The manor house probably stood on the site of a messuage and garden existing in the 13th century. Sir Robert Cotton, the antiquary, was born there in January 1570; (fn. 5) his parents, Thomas Cotton and his first wife, Elizabeth Shirley, according to Wotton, having 'removed thither, not long after their marriage, as well for the splendour of his birth, as to be more at liberty from the incommodiousness of their own seat, arising from a great accession of new domesticks.' (fn. 6) The name of no other member of the Cotton family occurs in the parish register, and probably the Cottons' home at Denton was a much more modest one than 'their own seat' at Conington, but from local tradition it was evidently a substantial mansion, and the handsome old furniture dispersed at the sale of its contents included two carved oak chairs adorned with the royal crown bought by Adams, the parish clerk, for sixpence each, and sold by him to the rector of Water Newton; a great carved bedstead; and a carved oak cabinet 5 ft. high.
Five hides in DENTON, held before the Conquest by Godric, were entered in Domesday Survey among the lands of the Bishop of Lincoln, under whom they were held by Turstin. (fn. 7) The manor was held by the Bishops of Lincoln as late as 1636, as a third of a knight's fee. (fn. 8)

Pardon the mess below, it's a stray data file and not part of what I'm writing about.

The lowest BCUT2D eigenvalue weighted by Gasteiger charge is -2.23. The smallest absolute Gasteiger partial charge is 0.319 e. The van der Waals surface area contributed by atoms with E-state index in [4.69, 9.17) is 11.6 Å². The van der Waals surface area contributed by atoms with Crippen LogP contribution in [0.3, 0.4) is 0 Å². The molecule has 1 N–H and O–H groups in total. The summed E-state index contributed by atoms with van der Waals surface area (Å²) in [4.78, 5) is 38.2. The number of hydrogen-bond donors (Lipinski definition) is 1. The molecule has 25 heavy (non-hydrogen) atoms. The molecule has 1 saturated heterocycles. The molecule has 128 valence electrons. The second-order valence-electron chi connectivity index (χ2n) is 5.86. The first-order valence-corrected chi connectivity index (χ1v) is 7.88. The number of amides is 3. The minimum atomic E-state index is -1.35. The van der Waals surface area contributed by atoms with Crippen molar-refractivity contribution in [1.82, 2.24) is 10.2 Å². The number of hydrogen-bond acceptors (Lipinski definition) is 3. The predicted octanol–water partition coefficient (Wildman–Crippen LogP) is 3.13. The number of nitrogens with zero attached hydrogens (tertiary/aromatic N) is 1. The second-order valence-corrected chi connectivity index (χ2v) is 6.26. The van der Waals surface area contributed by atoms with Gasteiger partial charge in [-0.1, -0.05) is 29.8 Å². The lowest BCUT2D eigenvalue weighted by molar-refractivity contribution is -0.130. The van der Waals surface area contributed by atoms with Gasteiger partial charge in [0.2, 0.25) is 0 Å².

The earliest undertenants of whom we have record were the Lancelins. In 1202 Robert de Lancelin granted a knight's fee in Denton to Richard de Beville (Baiuille). (fn. 9) Richard, by Robert de Beville his brother, sued Robert de Lancelin in the same year for fulfilment of the grant, but Richard, brother of Robert de Lancelin, interposed, claiming that the fee was held of him by his mother Alice, and the question of title was left for settlement between the two Lancelin brothers. (fn. 10) Later it was agreed that Robert de Lancelin should assign lands in Cheshire to Robert de Beville on behalf of his brother Richard (fn. 11) de Beville, evidently as security for the knight's fee in Denton. Richard de Beville must eventually have obtained possession of the fee in Denton, as we find his heirs later holding the manor. (fn. 12) He took a prominent position in the affairs of the county and died in or before 1238. As is shown under Upton (q.v.), he left three daughters, whose heirs (the St. Pierres, the Welsh royal house, the Grims, and the Gobauds) had interests in the manor. The chief holding, however, which included the advowson and later absorbed the whole manor, went to Richard's second daughter Cecily, who married firstly Robert de Sibthorpe and apparently, secondly, Roger de Ingoldsby or Ingolde, who presented to the church in 1259 and 1272. (fn. 13) Cecily was again a widow in 1279, when, as Cecily de Ingolde (Ingoldsby), she held the chief messuage of Denton of the Bishop of Lincoln by a third of a fee. The court of the manor with the garden then contained an acre, and the whole vill comprised 3 hides, of which the Lady Cecily held in demesne 2 virgates. The demesne was shared with her by the representatives of the other co-heirs of Richard de Beville. (fn. 14) Cecily had by her first husband, Robert de Sibthorpe, a son James, (fn. 15) who seems to have predeceased her. He was succeeded by his son Robert, who became known as Robert Grim of Sibthorpe. He died seised of lands and tenants in Denton in 1298, leaving as his heir his brother, Ralph Grim. (fn. 16) Alice, widow of Ralph Grim, presented to the church in 1314. She probably married, as his first wife, Robert de Bayeux, (fn. 17) who presented in 1318. Robert Grim, son of Ralph and Alice, presented in 1345 and 1349, in which year he died, leaving a son Robert, aged 15 years. (fn. 18) The latter Robert married Margery, daughter of Thomas Greenham of Ketton, and their daughter Katharine settled the manors of Sibthorpe, Upton and Denton on her mother Margery and her second husband, Sir Thomas Burton, for their lives. Sir Thomas died in 1381, (fn. 19) and Margery, Lady Burton, his widow, presented to the church until 1414. (fn. 20) After her death the patronage of Denton church, and probably the manor, went to Thomas, son and heir of her great-nephew William Greenham of Ketton. (fn. 21) Thomas was a minor and Nicholas, Bishop of Bath and Wells, as his guardian, presented to the church in 1421, and Thomas presented in 1424 and 1436, (fn. 22) and was still living in 1439. (fn. 23) The Greenhams were apparently in pecuniary difficulties about this time, and in the middle of the 15th century Denton was in the hands of William Knyvet, who sold it to Thomas, son of William Cotton. (fn. 24) Thomas died seised of the manor, held of the Bishop of Lincoln, in 1505, (fn. 25) leaving a son Thomas (d. 1517). (fn. 26) This Thomas's grandson, Thomas, in 1585 settled the manor for life on his youngest son Thomas, and died in 1592, (fn. 27) but his eldest son, Sir Robert Cotton of Conington (q.v.), the antiquary, was dealing with the manor and advowson in 1605, when he conveyed them to his uncle John, (fn. 28) who died childless at Sawtry in 1636, aged 88, seised of the manor and advowson, with which he held 2 messuages recently built by Sir Robert Cotton. (fn. 29) His heir was Sir Robert's son and heir, Sir Thomas Cotton, bart., and the manor and advowson continued to be held, with Conington, Glatton and Holme until the 18th century—presumably till the death of Sir John Cotton in 1752. (fn. 30) It then passed with Glatton and Holme (q.v.) to the Wells family. It was acquired by Mr. J. Ashton Fielden in 1903, and was sold in 1920 to Mr. Joseph Emerton, the present owner. (fn. 31)